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Genesis 37:2 Joseph, a young man of seventeen, was tending the flocks with his brothers

The early chapters of Genesis record the creation of the world (Genesis 1-2), our fall into sin (Genesis 3), the story of the flood (Genesis 6-9), the tower of Babel (Genesis 11), and a few other stories about God and the world. 

But the world did not want God, so God turned to Abram saying, I will make you into a great nation. . . . and all peoples on earth will be blessed through you (Genesis 12:2-3). God changed Abram’s name to Abraham (Genesis 17:5), and gave him a son named Isaac (Genesis 21:1-3). Isaac had a son named Jacob (Genesis 25:26), whose name God changed to Israel (Genesis 32:28). 

But if you are going to have a nation, you will need some people. So Israel had twelve sons (Genesis 35:22-26), who had families of their own. They became the twelve tribes of the nation of Israel (Genesis 49:1-28). This little nation became the primary setting for the rest of the Bible. Joseph is just one of the sons of Israel, but his story is so important that it takes up nearly a third of the book of Genesis (Genesis 37-50). 

By way of introduction, two things should be noted. First, the story has a U shape. It starts well, turns bad, stays mostly bad, but ends well. This mirrors the life of Jesus Christ. He came down from heaven, lived a difficult life, but rose from the dead to reign in glory. 

Second, this is a story of providence. Behind the scenes of Joseph’s life we perceive the hand of God who works for the good of those who love him (Romans 8:28). God is always at work in this story, even when he seems absent. This is a comfort to us, when our lives seem out of control.

Genesis 37:4 When his brothers saw that their father loved [Joseph] more than any of them, they hated him and could not speak a kind word to him

Jacob’s family is one of the most dysfunctional in the Bible—but there are others. Cain killed his brother Abel (Genesis 4:8). Abraham shared his wife with Pharaoh (Genesis 12:19). And David’s son committed incest (2 Samuel 13:14). Wherever sinners live together, there is trouble.

Joseph was actually part of the problem. He had a dream in which the sun, the moon, and eleven stars bowed down to him (Genesis 37:9). He shared the dream with his family, but it would have been wiser to keep it to himself. Joseph’s family understood the dream to mean that, one day, they would bow down to Joseph—and they were offended by this. Joseph enjoyed the idea, but he did not know how difficult his life would become before his dream came true. 

This is the Christian life in miniature. We know our story ends well, and that God is with us on every page. We are surprised when things go badly, but we know our glorious future will soon be here. Therefore, we always have hope.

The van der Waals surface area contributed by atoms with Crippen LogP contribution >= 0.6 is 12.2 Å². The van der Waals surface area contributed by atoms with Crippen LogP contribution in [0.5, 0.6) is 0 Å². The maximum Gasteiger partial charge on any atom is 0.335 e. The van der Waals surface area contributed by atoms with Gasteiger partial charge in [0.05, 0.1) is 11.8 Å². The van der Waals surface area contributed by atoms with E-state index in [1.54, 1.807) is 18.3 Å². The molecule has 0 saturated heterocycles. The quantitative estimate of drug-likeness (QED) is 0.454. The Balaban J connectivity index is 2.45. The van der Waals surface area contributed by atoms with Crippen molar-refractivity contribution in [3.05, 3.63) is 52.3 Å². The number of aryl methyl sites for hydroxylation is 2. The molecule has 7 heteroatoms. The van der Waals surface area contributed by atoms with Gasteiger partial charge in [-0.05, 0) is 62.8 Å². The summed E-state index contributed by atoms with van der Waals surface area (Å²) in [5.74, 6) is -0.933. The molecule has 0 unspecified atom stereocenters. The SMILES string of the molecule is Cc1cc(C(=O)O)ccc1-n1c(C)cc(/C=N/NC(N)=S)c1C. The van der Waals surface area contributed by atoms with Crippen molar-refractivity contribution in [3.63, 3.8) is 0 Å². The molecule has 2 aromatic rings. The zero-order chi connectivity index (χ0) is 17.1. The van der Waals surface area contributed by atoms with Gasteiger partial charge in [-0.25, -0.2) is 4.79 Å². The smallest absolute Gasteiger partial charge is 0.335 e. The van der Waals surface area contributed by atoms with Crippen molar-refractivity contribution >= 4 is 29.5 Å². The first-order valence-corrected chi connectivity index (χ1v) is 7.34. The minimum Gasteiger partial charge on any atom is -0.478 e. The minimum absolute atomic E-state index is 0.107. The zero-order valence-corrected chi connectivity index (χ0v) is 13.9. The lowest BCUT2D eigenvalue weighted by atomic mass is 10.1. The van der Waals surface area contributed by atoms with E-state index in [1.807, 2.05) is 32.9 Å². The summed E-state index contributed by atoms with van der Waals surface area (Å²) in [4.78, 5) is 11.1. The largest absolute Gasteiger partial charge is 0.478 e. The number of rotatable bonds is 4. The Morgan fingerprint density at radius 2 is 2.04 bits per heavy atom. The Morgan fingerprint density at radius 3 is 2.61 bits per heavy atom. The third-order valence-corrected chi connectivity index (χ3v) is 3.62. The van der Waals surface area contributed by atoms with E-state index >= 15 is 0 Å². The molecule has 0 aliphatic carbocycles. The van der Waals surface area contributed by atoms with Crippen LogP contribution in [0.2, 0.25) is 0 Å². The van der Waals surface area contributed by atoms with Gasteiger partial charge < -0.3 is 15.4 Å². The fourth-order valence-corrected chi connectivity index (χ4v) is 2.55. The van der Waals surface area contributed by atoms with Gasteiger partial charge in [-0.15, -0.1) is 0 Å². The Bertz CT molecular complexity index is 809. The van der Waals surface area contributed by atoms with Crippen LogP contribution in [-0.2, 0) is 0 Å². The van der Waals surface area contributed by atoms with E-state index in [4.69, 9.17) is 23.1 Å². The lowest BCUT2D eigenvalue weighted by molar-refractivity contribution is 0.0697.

Genesis 37:19-20 Here comes that dreamer! they said to each other. Come now, let’s kill him and throw him into one of these cisterns and say that a ferocious animal devoured him. Then we will see what comes of his dreams. 

Joseph’s brothers were away from home grazing the family’s sheep. Jacob sent Joseph to check on them, and they saw him from a distance. Joseph was wearing a special robe that their father had given him, and his brothers were so jealous that they wanted to kill him (Genesis 37:20).

We don’t always think of jealousy as a serious sin, but it can become a serious sin. Anger is cruel and fury overwhelming, but who can stand before jealousy? (Proverbs 27:4), says Proverbs. Joseph’s brothers planned to kill him, but when they saw a band of merchants on their way to Egypt, they decided to sell him into slavery (Genesis 37:25-27). Then they dipped his robe in goats’ blood, gave it to their father, and let him draw his own conclusion. Some ferocious animal has devoured him (Genesis 37:33), he said.

Genesis 37:34-35 Then Jacob tore his clothes, put on sackcloth and mourned for his son many days. All his sons and daughters came to comfort him, but he refused to be comforted. No, he said, I will continue to mourn until I join my son in the grave. So his father wept for him.

It must have been hard for the brothers to watch their father suffer for their sin. Children suffer for the sins of their parents (Jeremiah 32:18), but parents can also suffer for the sins of their children. Joseph’s brothers got what they wanted, but their father paid the price.

What no one realized was that God would use their wicked deed to elevate Joseph. God’s plan was for Joseph to rule over Egypt, and his brothers helped him get there. When things were at their worst, God was most at work. If God is for us, who can be against us? (Romans 8:31), wrote Paul. Our family can be against us. The world can be against us. The devil is against us. And life itself can seem against us. But if God is for us, there is no power in hell that can prevail against us. Believers always win in the end. 

Reflection and Review
How did the nation of Israel begin?
Why is jealousy so dangerous?
How do we know that God is for us?

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